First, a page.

Build your own robot arm, for €6370 – in distribution

December 01, 2016 // By Graham Prophet
Distributor RS Components has added two robot arm construction kits that, says maker igus, comprise an affordable means of removing the guesswork from system design, with simple and cost effective creation of robots of up to four axes and four degrees of freedom now within easy reach of any engineer or application.

The two robotic ‘bundles’, which contain all of the components required to build a four-axis robotic arm, aim to bring robotic solutions to a far wider audience; as well as providing the functional capabilities of a robotic solution, the bundles also offer significant cost savings versus buying the individual parts separately.

 

Each of the two available kits comprise the parts required to build an igus Robolink D robotic arm (http://uk.rs-online.com/web/b/igus/) – one with a 1 kg capacity (listed at time of writing at £4550/€6370 and another with a 4 kg capacity and longer reach (£5550/€7770). Both can offer up to four axes and four degrees of freedom and are suitable for use in applications including R&D departments, educational establishments, laboratories and small/medium industrial factories; anywhere where a reliable, precise, affordable and flexible collaborative bench robotic arm is needed.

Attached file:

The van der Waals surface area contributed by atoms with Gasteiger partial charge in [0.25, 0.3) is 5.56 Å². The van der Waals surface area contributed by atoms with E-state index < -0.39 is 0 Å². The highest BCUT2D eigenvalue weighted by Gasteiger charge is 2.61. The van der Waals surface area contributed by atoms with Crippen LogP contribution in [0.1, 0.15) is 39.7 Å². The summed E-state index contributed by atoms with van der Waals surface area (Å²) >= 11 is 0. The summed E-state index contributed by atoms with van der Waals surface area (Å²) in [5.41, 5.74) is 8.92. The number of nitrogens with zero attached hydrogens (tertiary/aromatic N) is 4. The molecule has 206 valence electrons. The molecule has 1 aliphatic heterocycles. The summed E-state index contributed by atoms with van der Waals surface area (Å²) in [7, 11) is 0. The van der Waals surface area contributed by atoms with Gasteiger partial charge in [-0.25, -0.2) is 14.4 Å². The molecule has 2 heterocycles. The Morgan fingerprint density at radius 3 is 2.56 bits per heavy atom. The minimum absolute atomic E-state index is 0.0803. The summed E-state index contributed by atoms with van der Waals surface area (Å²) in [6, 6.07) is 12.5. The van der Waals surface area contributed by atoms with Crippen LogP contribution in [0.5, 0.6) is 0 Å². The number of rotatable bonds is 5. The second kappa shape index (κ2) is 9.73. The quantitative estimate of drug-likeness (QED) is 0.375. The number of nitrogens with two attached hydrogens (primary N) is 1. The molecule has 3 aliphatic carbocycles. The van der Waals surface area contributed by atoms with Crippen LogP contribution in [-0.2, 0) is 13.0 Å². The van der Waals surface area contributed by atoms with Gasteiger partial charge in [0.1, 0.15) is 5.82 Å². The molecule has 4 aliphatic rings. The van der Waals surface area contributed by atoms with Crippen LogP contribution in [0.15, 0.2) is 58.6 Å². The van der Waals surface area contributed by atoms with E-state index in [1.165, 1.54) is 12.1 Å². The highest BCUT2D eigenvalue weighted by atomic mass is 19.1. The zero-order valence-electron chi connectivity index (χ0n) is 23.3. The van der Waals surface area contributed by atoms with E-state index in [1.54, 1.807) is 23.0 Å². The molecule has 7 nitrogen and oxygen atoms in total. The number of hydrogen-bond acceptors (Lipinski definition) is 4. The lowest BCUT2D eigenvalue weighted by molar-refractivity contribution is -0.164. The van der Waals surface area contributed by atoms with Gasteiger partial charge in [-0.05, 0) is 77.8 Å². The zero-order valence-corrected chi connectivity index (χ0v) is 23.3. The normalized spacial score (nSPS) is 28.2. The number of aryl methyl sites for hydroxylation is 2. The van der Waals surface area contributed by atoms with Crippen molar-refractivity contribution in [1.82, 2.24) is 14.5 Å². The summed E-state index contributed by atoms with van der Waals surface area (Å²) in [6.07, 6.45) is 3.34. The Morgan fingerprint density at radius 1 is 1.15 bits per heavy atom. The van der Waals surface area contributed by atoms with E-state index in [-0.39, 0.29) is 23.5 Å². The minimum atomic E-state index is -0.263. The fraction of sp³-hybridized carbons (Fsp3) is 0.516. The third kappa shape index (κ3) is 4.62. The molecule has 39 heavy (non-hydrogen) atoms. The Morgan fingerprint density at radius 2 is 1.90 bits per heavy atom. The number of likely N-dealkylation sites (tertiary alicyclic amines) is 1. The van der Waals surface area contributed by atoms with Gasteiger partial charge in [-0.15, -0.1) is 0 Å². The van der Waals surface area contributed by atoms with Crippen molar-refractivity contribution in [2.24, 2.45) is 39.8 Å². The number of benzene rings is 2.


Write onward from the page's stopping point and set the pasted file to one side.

In addition to the parts required to build the robotic arm, RS has also devoted a significant part of its DesignSpark website over to educational videos and instructions that will help users to pair the robot with controllers and programming solutions, giving them the freedom to choose a programming language and control hardware that is best suited to their precise requirements or to simply integrate them into an existing factory automation control infrastructure.

 

The DesignSpark website contains a number of tutorials, including videos created by Massimo Temporelli, President and Founder of The Fablab, in Milan. The tutorials, listed on the following page, can all be referenced from each other, depending on the user’s stage in the build process, contain all the necessary instructions to build a working robotic model.

 

By deploying this approach, users can have the confidence that they can build a robotic solution that matches their precise needs as opposed to “dumbing down” a much more expensive unit. The open-source control solution also makes integration easier, and allows the robot to easily connect into what are steadily becoming even more connected enterprises and smart factories. RS adds that compact and affordable does not mean lower performance – these robots easily compete with more expensive robots in their class.

 

RS; www.rs-online.com

 

next page – tutorial etc links